Ralph Breaks the Internet
dir Phil Johnston, Rich Moore
prd Clark Spencer
scr Phil Johnston, Pamela Ribon
voices John C Reilly, Sarah Silverman, Gal Gadot, Taraji P Henson, Jack McBrayer, Jane Lynch, Alan Tudyk, Alfred Molina, Ed O'Neill, Sean Giambrone, Flula Borg, Ali Wong
release US 23.Nov.18, UK 30.Nov.18
18/US Disney 1h52
Ralph Breaks the Internet
Little and large: Ralph and Vanellope

reilly silverman gadot
See also:
Wreck-It Ralph (2012)
R E V I E W    B Y    R I C H    C L I N E
Ralph Breaks the Internet With an even more manic array of visual references, this sequel thankfully also has a more coherent, engaging plot that draws in audiences of all ages. The imagery is almost ludicrously colourful and the jokes fast and furious, with a script that bounces easily between edgy humour and sweet sentimentality. It's a bit overlong, with some unnecessary action and some contrived visualisations. And it's also a lot of fun.

Life is good for Ralph (Reilly), but his best pal Vanellope (Silverman) is beginning to get restless, bored with the predictable courses in her arcade racing game. When her game is broken, she and Ralph take advantage of a newly connected router to source the replacement part on the internet. This launches them into a whole new range of perils. Vanellope has a clash with Shank (Gadot), star of a hyper-violent online role-playing game, while Ralph works with Yesss (Henson) to make viral videos to raise needed funds. But dangers are lurking everywhere.

There's a superbly expansive sensibility that gleefully imagines possibilities within the world wide web, which looks like an endless futuristic city in which apps are gleaming office blocks. Within this are a flurry of amusing jokes about online experiences, plus a full deluge of Disney nods, including Vanellope's hilarious encounter with all of Disney's princesses. These scenes keep us laughing, with punchlines aimed at both kids and grown-ups, while the plot churns through the usual formula.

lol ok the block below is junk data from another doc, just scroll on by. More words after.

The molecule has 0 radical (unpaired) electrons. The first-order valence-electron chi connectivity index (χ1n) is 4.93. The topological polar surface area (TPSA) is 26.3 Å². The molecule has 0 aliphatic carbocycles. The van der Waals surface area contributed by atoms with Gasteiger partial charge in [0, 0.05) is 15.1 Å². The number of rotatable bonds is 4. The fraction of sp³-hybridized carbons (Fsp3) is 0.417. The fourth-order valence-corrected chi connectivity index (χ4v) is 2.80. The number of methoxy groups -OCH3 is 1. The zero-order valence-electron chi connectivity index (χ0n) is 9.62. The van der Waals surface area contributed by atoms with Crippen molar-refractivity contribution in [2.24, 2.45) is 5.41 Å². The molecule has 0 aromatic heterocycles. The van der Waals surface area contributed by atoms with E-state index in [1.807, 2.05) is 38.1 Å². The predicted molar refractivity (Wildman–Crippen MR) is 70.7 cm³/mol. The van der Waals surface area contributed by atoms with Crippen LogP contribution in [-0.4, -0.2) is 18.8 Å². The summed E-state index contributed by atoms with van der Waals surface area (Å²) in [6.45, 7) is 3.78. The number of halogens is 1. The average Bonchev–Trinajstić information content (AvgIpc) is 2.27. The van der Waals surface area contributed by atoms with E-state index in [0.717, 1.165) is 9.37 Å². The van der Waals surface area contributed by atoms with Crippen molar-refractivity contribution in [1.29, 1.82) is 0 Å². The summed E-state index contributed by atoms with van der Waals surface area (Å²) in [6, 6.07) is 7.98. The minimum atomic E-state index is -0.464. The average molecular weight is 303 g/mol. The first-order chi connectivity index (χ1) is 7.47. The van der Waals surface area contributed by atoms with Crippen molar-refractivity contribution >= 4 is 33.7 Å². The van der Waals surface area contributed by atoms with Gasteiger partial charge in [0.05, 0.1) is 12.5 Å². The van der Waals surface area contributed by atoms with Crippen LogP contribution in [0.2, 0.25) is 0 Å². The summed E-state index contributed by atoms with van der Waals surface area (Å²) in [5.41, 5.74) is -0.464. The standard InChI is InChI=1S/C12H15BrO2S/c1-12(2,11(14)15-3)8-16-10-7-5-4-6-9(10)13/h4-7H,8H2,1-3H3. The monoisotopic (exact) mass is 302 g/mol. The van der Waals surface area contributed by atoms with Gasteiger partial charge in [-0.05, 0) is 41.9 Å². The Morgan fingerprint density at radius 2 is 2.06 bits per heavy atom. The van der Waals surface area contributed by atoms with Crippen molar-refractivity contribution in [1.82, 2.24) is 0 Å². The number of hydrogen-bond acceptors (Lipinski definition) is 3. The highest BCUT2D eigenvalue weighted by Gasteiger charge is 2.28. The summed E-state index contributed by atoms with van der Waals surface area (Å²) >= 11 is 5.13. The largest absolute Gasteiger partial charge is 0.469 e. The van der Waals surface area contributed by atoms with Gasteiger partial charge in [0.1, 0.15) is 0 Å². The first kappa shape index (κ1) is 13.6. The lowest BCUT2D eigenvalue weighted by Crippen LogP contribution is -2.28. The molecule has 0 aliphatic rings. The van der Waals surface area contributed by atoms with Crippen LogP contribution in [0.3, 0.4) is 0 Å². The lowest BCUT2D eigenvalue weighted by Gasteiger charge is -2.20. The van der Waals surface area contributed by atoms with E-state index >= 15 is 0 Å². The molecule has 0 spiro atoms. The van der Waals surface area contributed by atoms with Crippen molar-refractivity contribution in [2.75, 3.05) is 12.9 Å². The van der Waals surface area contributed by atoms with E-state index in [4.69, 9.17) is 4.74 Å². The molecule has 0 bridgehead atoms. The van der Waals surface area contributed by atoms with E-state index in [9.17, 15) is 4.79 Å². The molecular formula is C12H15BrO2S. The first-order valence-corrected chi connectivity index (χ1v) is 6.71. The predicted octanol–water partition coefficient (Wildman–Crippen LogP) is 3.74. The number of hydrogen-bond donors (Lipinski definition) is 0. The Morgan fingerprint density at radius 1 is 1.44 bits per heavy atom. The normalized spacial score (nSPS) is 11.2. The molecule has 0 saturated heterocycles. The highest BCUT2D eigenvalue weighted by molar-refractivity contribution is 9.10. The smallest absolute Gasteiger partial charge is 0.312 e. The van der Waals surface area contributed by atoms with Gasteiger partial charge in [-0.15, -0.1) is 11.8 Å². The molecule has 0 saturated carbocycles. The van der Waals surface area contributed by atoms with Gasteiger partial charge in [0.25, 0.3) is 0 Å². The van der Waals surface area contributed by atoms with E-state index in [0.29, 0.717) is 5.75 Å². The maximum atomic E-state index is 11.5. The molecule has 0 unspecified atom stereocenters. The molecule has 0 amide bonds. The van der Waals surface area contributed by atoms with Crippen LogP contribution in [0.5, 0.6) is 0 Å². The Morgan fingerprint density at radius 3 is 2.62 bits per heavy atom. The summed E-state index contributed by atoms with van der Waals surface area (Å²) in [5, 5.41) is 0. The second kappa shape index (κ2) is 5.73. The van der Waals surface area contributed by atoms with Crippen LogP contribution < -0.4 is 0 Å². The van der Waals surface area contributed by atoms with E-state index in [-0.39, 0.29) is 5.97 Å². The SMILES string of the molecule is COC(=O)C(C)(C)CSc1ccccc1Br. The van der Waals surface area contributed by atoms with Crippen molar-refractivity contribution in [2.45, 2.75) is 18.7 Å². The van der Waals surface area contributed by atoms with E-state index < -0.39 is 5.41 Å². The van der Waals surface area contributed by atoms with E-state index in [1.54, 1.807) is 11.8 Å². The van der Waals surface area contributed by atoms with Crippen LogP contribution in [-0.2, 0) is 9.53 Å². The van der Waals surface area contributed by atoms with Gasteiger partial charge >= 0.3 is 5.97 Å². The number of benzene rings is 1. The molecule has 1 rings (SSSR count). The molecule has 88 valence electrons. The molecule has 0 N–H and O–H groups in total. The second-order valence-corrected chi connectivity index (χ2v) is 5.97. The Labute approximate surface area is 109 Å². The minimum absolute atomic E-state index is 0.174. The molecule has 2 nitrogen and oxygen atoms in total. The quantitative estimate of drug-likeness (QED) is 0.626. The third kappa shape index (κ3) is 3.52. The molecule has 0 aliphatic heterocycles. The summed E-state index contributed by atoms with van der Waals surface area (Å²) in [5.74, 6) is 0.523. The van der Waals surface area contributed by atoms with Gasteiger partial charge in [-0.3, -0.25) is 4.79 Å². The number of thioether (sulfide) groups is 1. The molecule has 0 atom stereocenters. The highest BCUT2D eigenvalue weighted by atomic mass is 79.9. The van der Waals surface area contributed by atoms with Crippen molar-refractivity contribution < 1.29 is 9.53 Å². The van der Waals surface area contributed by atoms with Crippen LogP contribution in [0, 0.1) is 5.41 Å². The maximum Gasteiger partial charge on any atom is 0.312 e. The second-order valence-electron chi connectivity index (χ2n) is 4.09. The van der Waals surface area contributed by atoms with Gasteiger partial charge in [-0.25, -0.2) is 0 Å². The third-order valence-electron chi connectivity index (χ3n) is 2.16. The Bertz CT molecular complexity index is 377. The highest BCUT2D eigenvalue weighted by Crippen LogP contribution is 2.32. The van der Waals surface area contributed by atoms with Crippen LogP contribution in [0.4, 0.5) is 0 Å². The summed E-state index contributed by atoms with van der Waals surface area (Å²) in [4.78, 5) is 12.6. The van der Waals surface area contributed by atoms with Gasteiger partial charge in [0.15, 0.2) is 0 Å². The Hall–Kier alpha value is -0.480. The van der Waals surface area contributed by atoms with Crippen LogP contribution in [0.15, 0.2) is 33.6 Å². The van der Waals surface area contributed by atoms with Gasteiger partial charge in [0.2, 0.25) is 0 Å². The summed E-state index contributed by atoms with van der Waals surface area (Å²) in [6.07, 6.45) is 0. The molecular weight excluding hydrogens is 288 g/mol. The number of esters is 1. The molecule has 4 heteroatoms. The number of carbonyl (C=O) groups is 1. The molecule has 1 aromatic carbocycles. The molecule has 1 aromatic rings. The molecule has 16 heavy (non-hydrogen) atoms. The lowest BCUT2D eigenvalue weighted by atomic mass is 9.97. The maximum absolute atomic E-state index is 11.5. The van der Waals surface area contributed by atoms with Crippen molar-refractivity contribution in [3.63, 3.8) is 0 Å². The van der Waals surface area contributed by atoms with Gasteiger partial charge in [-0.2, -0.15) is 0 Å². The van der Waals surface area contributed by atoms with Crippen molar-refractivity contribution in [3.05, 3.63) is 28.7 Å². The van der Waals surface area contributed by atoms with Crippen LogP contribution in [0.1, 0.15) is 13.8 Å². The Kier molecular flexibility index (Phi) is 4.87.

What holds this together is the affecting connection between the hulking, dim-bulb Ralph and tiny, candy-coated Vanellope. Reilly and Silverman pour soul into these characters, bringing out their naivete and steelier inner ambitious. Meanwhile, the animators play on their contrasting cute physicalities, juxtaposing them with some fantastically outrageous settings. They're also surrounded by a flurry of terrific characters, many of whom have surprisingly engaging lives of their own (Shank's gang deserves its own movie).

The filmmakers pack in so many gags that we're almost distracted from the tired predictability of the plot. The premise allows for endless options, and yet the narrative hinges on a series of eye-catching but rather pointless action set-pieces, including an overblown finale that only restates a lesson the characters have already learned. The smaller dramatic moments are much more powerful, entertaining and moving the audience in equal measure. We may rewatch the movie to catch witty references we missed last time, but it's the emotions that make us care.

cert pg themes, language, violence 25.Nov.18

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